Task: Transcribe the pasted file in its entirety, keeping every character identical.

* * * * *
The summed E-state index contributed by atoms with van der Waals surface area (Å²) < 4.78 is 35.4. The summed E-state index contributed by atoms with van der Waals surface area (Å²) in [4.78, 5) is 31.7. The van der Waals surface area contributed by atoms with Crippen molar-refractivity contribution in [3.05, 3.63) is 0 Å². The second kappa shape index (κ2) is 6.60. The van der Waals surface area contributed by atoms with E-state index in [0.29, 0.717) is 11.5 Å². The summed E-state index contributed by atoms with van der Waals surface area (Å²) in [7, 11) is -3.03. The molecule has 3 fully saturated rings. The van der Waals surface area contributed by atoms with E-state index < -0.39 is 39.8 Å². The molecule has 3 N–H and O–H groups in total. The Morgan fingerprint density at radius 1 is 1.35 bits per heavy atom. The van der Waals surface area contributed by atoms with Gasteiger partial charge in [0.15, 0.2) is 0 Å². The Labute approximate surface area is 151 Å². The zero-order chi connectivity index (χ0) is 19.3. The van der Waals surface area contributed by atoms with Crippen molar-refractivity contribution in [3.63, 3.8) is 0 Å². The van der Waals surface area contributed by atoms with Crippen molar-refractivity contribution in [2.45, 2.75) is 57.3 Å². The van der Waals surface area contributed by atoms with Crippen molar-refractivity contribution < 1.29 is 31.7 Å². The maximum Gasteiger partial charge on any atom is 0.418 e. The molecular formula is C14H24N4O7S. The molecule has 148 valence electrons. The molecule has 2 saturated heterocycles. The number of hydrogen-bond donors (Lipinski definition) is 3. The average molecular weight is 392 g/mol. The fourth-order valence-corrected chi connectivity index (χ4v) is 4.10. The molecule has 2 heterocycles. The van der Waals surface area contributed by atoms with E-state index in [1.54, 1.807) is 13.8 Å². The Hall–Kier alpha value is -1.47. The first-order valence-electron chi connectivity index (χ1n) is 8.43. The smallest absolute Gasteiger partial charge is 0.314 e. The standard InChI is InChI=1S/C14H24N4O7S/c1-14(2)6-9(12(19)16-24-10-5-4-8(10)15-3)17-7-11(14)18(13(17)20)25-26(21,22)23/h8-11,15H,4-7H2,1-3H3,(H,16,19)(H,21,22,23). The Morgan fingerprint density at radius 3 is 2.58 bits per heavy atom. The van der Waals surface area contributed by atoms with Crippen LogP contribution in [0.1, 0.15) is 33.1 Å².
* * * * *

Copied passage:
The summed E-state index contributed by atoms with van der Waals surface area (Å²) < 4.78 is 35.4. The summed E-state index contributed by atoms with van der Waals surface area (Å²) in [4.78, 5) is 31.7. The van der Waals surface area contributed by atoms with Crippen molar-refractivity contribution in [3.05, 3.63) is 0 Å². The second kappa shape index (κ2) is 6.60. The van der Waals surface area contributed by atoms with E-state index in [0.29, 0.717) is 11.5 Å². The summed E-state index contributed by atoms with van der Waals surface area (Å²) in [7, 11) is -3.03. The molecule has 3 fully saturated rings. The van der Waals surface area contributed by atoms with E-state index < -0.39 is 39.8 Å². The molecule has 3 N–H and O–H groups in total. The Morgan fingerprint density at radius 1 is 1.35 bits per heavy atom. The van der Waals surface area contributed by atoms with Gasteiger partial charge in [0.15, 0.2) is 0 Å². The Labute approximate surface area is 151 Å². The zero-order chi connectivity index (χ0) is 19.3. The van der Waals surface area contributed by atoms with Crippen molar-refractivity contribution in [3.63, 3.8) is 0 Å². The van der Waals surface area contributed by atoms with Crippen molar-refractivity contribution in [2.45, 2.75) is 57.3 Å². The van der Waals surface area contributed by atoms with Crippen molar-refractivity contribution < 1.29 is 31.7 Å². The maximum Gasteiger partial charge on any atom is 0.418 e. The molecular formula is C14H24N4O7S. The molecule has 148 valence electrons. The molecule has 2 saturated heterocycles. The number of hydrogen-bond donors (Lipinski definition) is 3. The average molecular weight is 392 g/mol. The fourth-order valence-corrected chi connectivity index (χ4v) is 4.10. The molecule has 2 heterocycles. The van der Waals surface area contributed by atoms with E-state index in [1.54, 1.807) is 13.8 Å². The Hall–Kier alpha value is -1.47. The first-order valence-electron chi connectivity index (χ1n) is 8.43. The smallest absolute Gasteiger partial charge is 0.314 e. The standard InChI is InChI=1S/C14H24N4O7S/c1-14(2)6-9(12(19)16-24-10-5-4-8(10)15-3)17-7-11(14)18(13(17)20)25-26(21,22)23/h8-11,15H,4-7H2,1-3H3,(H,16,19)(H,21,22,23). The Morgan fingerprint density at radius 3 is 2.58 bits per heavy atom. The van der Waals surface area contributed by atoms with Crippen LogP contribution in [0.1, 0.15) is 33.1 Å².